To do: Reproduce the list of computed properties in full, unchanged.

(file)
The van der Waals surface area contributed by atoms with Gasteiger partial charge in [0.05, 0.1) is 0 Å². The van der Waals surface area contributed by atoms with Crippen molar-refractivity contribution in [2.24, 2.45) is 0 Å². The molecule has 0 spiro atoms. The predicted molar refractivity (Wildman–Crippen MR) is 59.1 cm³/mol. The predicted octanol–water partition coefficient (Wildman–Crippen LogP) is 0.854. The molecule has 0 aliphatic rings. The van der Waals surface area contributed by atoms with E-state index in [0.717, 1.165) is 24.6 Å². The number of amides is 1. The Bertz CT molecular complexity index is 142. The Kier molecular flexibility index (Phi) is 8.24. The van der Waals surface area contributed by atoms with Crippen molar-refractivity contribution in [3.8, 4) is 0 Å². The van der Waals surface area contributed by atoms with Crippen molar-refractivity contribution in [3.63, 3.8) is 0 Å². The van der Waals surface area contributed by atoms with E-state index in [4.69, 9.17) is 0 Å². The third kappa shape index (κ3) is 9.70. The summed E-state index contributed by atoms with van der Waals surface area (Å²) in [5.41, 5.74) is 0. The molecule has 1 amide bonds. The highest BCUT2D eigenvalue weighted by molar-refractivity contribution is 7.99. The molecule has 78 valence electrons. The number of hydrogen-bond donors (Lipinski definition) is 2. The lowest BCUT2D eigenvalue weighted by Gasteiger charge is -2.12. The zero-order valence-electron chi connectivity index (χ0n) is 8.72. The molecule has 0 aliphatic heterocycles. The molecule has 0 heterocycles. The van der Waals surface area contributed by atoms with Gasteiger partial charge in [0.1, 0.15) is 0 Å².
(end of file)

The van der Waals surface area contributed by atoms with Gasteiger partial charge in [0.05, 0.1) is 0 Å². The van der Waals surface area contributed by atoms with Crippen molar-refractivity contribution in [2.24, 2.45) is 0 Å². The molecule has 0 spiro atoms. The predicted molar refractivity (Wildman–Crippen MR) is 59.1 cm³/mol. The predicted octanol–water partition coefficient (Wildman–Crippen LogP) is 0.854. The molecule has 0 aliphatic rings. The van der Waals surface area contributed by atoms with E-state index in [0.717, 1.165) is 24.6 Å². The number of amides is 1. The Bertz CT molecular complexity index is 142. The Kier molecular flexibility index (Phi) is 8.24. The van der Waals surface area contributed by atoms with Crippen molar-refractivity contribution in [3.8, 4) is 0 Å². The van der Waals surface area contributed by atoms with Crippen molar-refractivity contribution in [3.63, 3.8) is 0 Å². The van der Waals surface area contributed by atoms with E-state index in [4.69, 9.17) is 0 Å². The third kappa shape index (κ3) is 9.70. The summed E-state index contributed by atoms with van der Waals surface area (Å²) in [5.41, 5.74) is 0. The molecule has 1 amide bonds. The highest BCUT2D eigenvalue weighted by molar-refractivity contribution is 7.99. The molecule has 78 valence electrons. The number of hydrogen-bond donors (Lipinski definition) is 2. The lowest BCUT2D eigenvalue weighted by Gasteiger charge is -2.12. The zero-order valence-electron chi connectivity index (χ0n) is 8.72. The molecule has 0 aliphatic heterocycles. The molecule has 0 heterocycles. The van der Waals surface area contributed by atoms with Gasteiger partial charge in [0.1, 0.15) is 0 Å².